Funding agencies: This study has support from a PADRECC fellowship, the National Institute of Aging, the National Parkinson Foundation, the National Institute of Neurological Disorders and Stroke, and Ceregene.
Framework for understanding balance dysfunction in Parkinson's disease
Article first published online: 7 AUG 2013
© 2013 Movement Disorder Society
Special Issue: Gait and Balance in Movement Disorders
Volume 28, Issue 11, pages 1474–1482, 15 September 2013
How to Cite
Schoneburg, B., Mancini, M., Horak, F. and Nutt, J. G. (2013), Framework for understanding balance dysfunction in Parkinson's disease. Mov. Disord., 28: 1474–1482. doi: 10.1002/mds.25613
Relevant conflicts of interest/financial disclosures: Fay Horak and OHSU have significant financial interests in APDM, a company that might have a commercial interest in the results of this research and technology. This potential conflict of interest has been reviewed and managed by OHSU and the Integrity Oversight Council. John Nutt serves as a consultant for Neuroderm Ltd, Merck, Elan Pharmaceuticals, Lundbeck Inc, ONO Pharma, SynAgile Crop, Prexa Inc, and US World Med and has received honoraria from the American Academy of Neurology.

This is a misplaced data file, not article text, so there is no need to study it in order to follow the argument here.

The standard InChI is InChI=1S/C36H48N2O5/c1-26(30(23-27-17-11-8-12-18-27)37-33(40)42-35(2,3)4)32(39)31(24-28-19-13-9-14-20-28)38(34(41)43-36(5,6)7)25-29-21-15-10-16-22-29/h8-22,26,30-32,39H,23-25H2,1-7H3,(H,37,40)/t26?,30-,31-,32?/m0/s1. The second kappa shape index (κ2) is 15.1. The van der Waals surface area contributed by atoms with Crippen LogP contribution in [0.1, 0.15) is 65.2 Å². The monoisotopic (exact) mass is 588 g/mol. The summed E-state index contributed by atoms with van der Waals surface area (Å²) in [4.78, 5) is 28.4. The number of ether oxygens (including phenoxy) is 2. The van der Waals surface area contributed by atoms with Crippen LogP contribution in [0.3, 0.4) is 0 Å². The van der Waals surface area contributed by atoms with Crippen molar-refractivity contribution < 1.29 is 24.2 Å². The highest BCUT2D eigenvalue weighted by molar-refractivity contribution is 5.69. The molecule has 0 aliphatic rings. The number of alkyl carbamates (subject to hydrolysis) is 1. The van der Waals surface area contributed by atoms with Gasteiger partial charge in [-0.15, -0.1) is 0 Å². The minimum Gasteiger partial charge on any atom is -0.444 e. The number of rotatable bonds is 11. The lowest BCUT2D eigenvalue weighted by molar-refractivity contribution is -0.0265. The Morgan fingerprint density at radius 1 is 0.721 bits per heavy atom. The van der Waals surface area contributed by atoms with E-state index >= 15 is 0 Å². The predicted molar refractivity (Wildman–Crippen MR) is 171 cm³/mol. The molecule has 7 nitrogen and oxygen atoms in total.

Full financial disclosures and author roles may be found in the online version of this article.
- Issue published online: 16 OCT 2013
- Article first published online: 7 AUG 2013
- Manuscript Accepted: 25 JUN 2013
- Manuscript Revised: 6 JUN 2013
- Manuscript Received: 11 APR 2013
- Parkinson's disease
People with Parkinson's disease (PD) suffer from progressive impairment in their mobility. Locomotor and balance dysfunction that impairs mobility in PD is an important cause of physical and psychosocial disability. The recognition and evaluation of balance dysfunction by the clinician are an essential component of managing PD. In this review, we describe a framework for understanding balance dysfunction in PD to help clinicians recognize patients who are at risk for falling and impaired mobility. © 2013 International Parkinson and Movement Disorder Society